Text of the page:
Bushnell V – The Best Golf Rangefinder

Bushnell V Rangefinder

I have one in my bag and use it on every shot and has helped me improve my game by many shots.  Rangefinders not only give you distances to a target but gives you feed back on exactly how far you hit each club in your bag. Ever sense I started using one I would not be without it.Compare pricing at Amazon and Dick’s Sporting Goods

The following is important information about selecting a rangefinder for your game improvement.

Guide for Best Rangefinders

rangefinders help you target the specific distance of an object. They are useful in golf, hunting, or any other endeavor where mere estimating distance could adversely affect the activity. Though optical and ultrasonic rangefinders are viable options, in most instances a laser rangefinder will perform the best.

No matter which type you choose, you want a durable model that is rated to handle the weather conditions you will be experiencing. The best investment is in high-quality optics (lenses), but you also need a model that is consistently accurate – within a yard for every 500 to 1,000 feet is generally acceptable. Depending on you usage, you may need a model that can compensate for elevation changes as well.

Types of Rangefinders


Optical rangefinders of one kind or another have been around for well over a hundred years. Early models – theodolites – were used for surveying. During World War I they were adapted for judging distance and elevation for land-based and naval artillery. By World War II, “coincidence” rangefinders were widespread.


Ultrasonic rangefinders project a sound wave, then measure the time taken for the wave to return from the target. It’s the same basic principle as a laser. The problems come from extraneous noise. Wind, traffic, even birdsong, can all affect readings. As we seldom play golf or hunt in a vacuum, it’s a system that never gained great popularity.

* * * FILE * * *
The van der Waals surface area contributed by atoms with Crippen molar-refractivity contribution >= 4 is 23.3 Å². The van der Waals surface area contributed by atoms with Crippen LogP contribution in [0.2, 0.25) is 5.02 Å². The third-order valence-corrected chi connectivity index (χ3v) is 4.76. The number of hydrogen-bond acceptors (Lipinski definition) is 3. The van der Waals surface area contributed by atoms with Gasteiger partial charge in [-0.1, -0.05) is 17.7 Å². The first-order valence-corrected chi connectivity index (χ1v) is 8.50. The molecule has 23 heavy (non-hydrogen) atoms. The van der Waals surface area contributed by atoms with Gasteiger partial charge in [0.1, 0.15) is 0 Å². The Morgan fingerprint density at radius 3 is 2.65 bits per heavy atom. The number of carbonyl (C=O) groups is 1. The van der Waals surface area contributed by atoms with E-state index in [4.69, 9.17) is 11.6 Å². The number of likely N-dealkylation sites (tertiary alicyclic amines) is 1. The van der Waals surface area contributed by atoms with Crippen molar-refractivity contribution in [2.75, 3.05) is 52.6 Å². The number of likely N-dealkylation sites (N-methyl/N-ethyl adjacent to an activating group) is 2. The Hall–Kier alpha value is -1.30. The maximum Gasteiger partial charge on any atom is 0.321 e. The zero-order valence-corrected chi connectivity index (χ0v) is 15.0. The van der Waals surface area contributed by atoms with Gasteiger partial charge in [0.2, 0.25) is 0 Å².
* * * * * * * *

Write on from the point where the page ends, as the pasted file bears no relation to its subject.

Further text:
Laser rangefinders first appeared on army tanks in the 1960’s. They bounce a beam of light off an object, and time its return in order to calculate distance. Given that the speed of light is roughly 186,000 miles per second, reading are almost instantaneous.

High-end laser rangefinders can be accurate to 1/10 inch, at a mile distant. While hunting and golf rangefinders don’t provide quite that level of precision, they are far superior to optical models. The only real drawback is that sever weather, or dust storms, fill the air with particles that can deflect or absorb the laser beam, thus upsetting calculations.

Key Considerations for Laser Rangefinders

There’s a lot of focus on the “laser” aspect of rangefinders, probably because it sounds high-tech. In fact, consumer lasers are restricted for safety reasons.

The best rangefinders combine three things:

Great optics

Clever digital technology

Superior build quality


Anything that sees is reliant on the quality of its optics. There’s really no substitute for excellent lenses. While accuracy depends on a number of features, optics have as big an impact as any other element.

You’ll likely be outside in varied weather conditions. Anti-glare and anti-reflective coatings improve both the accuracy or the rangefinder itself, and you experience using it.

If you wear eyeglasses, and adjustable adopter allows you to tune you rangefinder to you vision.